The exposures from the plutonium releases in 2017 were minuscule bestimated to be a small fraction of the background radiation that every human gets from nature. But unlike cosmic radiation or radon gas, plutonium can lodge itself inside the body and deliver tissue damaging alpha particles over a lifetime.... As workers removed equipment to prepare for walls to be torn down, air monitoring alarms sounded almost every day, he said. Workers were subjected to repeated nasal smears to determine if they had breathed plutonium dust, he said....Seven employee automobiles were contaminated at the plant site, according to a Jan. 9, 2018 letter from the state Department of Ecology to Doug Shoop, the federal site chief at Hanford... The demolition, costing $57 million, was being conducted by one of the nation's largest engineering firms, CH2M, a unit of Texas-based Jacobs Engineering. CH2M is now under federal investigation for the releases, according to a letter sent by the Energy Department's enforcement office in late March 2018...

In March 2018, the company released a preliminary analysis [pdf] of the contamination and blamed it on a half dozen factors, including a "fixative" that was supposed to bind the dust but was too diluted to work properly and a decision to accelerate demolition when the contamination seemed to be stable.  The Energy Department plan for the demolition originally required the contractor to remove debris as it accumulated. But in January 2017, just before the first releases, officials authorized CH2M to allow the debris to pile up, according to a monthly site report by an inspector for the Defense Nuclear Facilities Safety Board, an independent agency.  In fact, workers at the plant said the demolition site was ringed by 8-foot-tall piles of radioactive debris with little to prevent dust from blowing off...

The problems at the Plutonium Finishing Plant were not an isolated event at Hanford, which has struggled with its cleanup for more than a decade.
Work was stopped five years ago on key parts of a $16.8-billion waste treatment plant that is supposed to turn 56 million gallons of radioactive sludge into glass. Technical deficiencies in its design are still being studied, while delays mount. Several years ago, the Energy Department pushed back the full startup by 17 years to 2039, though it hopes to begin treating some less radioactive waste by 2022....In 2017, a tunnel that stored railroad cars full of contaminated equipment collapsed. The Energy Department pumped the 358-foot long tunnel full of a concrete mixture. A decision is pending about what to do with a second storage tunnel 1,688 feet long.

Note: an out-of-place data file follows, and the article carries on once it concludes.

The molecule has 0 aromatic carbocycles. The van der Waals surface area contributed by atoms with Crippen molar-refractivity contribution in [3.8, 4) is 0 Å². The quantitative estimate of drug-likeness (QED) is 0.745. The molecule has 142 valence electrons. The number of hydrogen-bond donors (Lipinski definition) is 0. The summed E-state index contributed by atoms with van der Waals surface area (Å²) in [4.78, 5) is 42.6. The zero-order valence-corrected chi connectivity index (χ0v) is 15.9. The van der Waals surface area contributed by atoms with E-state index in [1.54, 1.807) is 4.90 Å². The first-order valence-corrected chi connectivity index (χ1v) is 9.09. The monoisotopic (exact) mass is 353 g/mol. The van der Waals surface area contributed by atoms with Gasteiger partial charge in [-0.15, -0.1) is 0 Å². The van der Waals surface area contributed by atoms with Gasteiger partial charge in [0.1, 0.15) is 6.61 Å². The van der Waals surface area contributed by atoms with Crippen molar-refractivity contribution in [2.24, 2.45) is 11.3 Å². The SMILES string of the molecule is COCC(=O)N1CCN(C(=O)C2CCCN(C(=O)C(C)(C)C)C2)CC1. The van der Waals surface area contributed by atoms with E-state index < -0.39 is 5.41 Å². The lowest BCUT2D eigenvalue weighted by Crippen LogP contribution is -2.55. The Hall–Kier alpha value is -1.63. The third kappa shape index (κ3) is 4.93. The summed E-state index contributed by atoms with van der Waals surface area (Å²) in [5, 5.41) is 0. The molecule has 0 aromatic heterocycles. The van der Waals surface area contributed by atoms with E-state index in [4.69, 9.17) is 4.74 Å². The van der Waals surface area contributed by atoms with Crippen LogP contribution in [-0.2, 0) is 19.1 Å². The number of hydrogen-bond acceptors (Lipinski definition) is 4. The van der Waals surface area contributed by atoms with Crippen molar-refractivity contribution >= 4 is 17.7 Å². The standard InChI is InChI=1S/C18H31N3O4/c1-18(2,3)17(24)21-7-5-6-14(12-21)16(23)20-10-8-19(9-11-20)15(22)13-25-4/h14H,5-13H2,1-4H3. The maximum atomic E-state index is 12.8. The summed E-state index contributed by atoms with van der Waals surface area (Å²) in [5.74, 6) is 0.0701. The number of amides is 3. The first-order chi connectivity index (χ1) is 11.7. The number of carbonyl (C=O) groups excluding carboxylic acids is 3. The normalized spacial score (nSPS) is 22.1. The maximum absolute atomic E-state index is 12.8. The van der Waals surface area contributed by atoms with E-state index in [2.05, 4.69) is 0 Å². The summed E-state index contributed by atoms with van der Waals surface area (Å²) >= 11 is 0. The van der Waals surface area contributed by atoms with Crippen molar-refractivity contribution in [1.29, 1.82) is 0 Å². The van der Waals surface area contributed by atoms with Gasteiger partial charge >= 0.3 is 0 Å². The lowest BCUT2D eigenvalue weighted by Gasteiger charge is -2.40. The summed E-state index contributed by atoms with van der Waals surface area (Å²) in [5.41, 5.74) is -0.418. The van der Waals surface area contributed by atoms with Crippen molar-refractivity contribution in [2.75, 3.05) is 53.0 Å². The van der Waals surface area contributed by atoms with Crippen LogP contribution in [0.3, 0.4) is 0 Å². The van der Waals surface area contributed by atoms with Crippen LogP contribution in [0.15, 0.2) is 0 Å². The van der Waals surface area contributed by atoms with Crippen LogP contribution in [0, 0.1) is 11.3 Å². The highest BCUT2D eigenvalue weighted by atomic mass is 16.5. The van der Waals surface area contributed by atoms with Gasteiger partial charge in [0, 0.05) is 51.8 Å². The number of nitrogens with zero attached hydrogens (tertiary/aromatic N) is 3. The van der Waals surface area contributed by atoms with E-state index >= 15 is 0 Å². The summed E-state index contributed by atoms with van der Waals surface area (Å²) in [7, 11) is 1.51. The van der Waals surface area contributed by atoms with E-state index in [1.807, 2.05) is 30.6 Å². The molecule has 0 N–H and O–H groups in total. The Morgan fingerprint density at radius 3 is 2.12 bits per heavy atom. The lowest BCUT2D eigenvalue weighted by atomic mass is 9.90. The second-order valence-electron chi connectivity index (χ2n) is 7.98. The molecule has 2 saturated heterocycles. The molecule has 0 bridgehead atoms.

The state attorney general, along with Hanford Challenge and a union, is suing the Energy Department for venting noxious gases from underground waste tanks over recent years, sickening workers.

Smith, the Ecology manager, said a lot of cleanup progress has been made at Hanford. Hundreds of buildings have been torn down. Much of the soil along the banks of the Columbia River has been cleaned up enough for any future use. And the site's nine nuclear reactors have been put in stable condition...

One of those facilities, known as 324 Building,[Chemical Materials Engineering Laboratory] was used to extract plutonium from spent fuel, said Robert Alvarez, a former assistant secretary of Energy and a longtime critic of the cleanup. The facility has civilian waste from Germany, sent as part of a research project, as well as large amounts of radioactive waste that was placed in unlined burial pits, he said. Records of what lies in the pits were destroyed in 1988, he said.